"We have had a hard time getting access to tests in other ways," she said.
Larson said her husband scheduled a test Friday and got his results Sunday morning.
"It's that kind of access that is game-changing for people," she said.
Larson said that being able to get a test easily helps people to have more confidence navigating the pandemic.
"We are all sacrificing in a big way and part of the frustration, I think, has been that we're making sacrifices and not even having access to the test to find out if we have it or not," she said.
Brooklyn Park Mayor Jeffrey Lunde said that with 20% of their population born somewhere other than the U.S., the city is launching a mobile health care initiative to take resources directly to people who struggle with transportation issues. He said that saliva testing will also help to accomplish this goal.
"Our residents form the backbone, the invisible backbone of the health care system. They're the people working at hospitals, they're the people helping to serve the rest of us," Lunde said. "And so that access to testing is critical so that we don't have people spreading it, so that we're all safe when we're being tested."
Lunde said that when he speaks with residents, he finds that they don't care about a "Republican solution" or "Democratic solution." They just want a solution.
"People just want to be safe, they just want to survive this, and hopefully they want things at some point to get back to normal," he said.
While Wisconsin has recently dialed back, putting renewed restrictions on indoor gatherings, Gov. Walz said Minnesota isn't necessarily headed that way.
“One of the things we’ve learned over the seven months is to be more granular, to use the scalpel when we can," he said.
Walz said if Minnesota enacts any new restrictions, they would be "industry to industry" and more targeted. He pointed out that weddings and funerals are a large source of recent COVID spread.
“I think it would be dependent upon where the spread is coming from," Walz said, adding that people tend to get frustrated with wide-reaching restrictions.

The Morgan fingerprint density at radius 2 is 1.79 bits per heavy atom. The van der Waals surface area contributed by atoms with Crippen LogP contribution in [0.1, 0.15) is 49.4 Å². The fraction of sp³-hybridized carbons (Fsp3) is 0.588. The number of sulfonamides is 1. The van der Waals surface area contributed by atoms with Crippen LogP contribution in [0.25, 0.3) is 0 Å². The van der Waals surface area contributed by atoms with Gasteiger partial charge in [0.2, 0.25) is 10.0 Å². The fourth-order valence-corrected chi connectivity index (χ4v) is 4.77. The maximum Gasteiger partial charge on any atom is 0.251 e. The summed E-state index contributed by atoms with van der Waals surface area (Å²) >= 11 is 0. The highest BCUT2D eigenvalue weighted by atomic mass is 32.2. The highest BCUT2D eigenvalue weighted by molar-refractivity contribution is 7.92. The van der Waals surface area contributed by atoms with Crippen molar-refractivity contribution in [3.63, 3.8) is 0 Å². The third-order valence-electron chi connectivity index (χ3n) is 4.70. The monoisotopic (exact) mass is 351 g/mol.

Minnesota has recorded its sixth consecutive day of 1,000-plus new COVID-19 cases, a dubious mark that has state health officials concerned.
On Tuesday the Minnesota Department of Health (MDH) reported 1,150 confirmed cases in the past 24-hour reporting period, based on results from 19,444 tests processed in private labs. That brings Minnesota's coronavirus case total to 114,574 since the onset of the pandemic.
Seven more people have died of COVID-19, bringing fatalities to 2,151. Of those deaths 1,524, or 71%, have occurred in long-term care or assisted living settings.
MDH says 8,500 people have been hospitalized for treatment of the coronavirus, with 2,328 of them requiring care in the ICU. As of Tuesday 102,624 people who at one time tested positive for the virus have improved to the point they no longer require isolation.
Those ages 20 to 24 make up the largest group of Minnesota's COVID cases with 15,043 and one death, while people between 25 and 29 account for 11,200 cases and three fatalities. The age group from 15 to 19 comprises 10,711 cases and no deaths.
Minnesota's largest grouping of fatalities involves those between 85 and 89, who account for 369 deaths in just 1,538 confirmed cases. That means 24% of people in that demographic who were diagnosed with COVID died from it.
Hennepin County has the most COVID activity of any county in the state, reporting 30,698 cases and 955 deaths, while Ramsey County has 12,532 confirmed cases and 335 fatalities. Dakota County reports 8,673 cases and 132 deaths.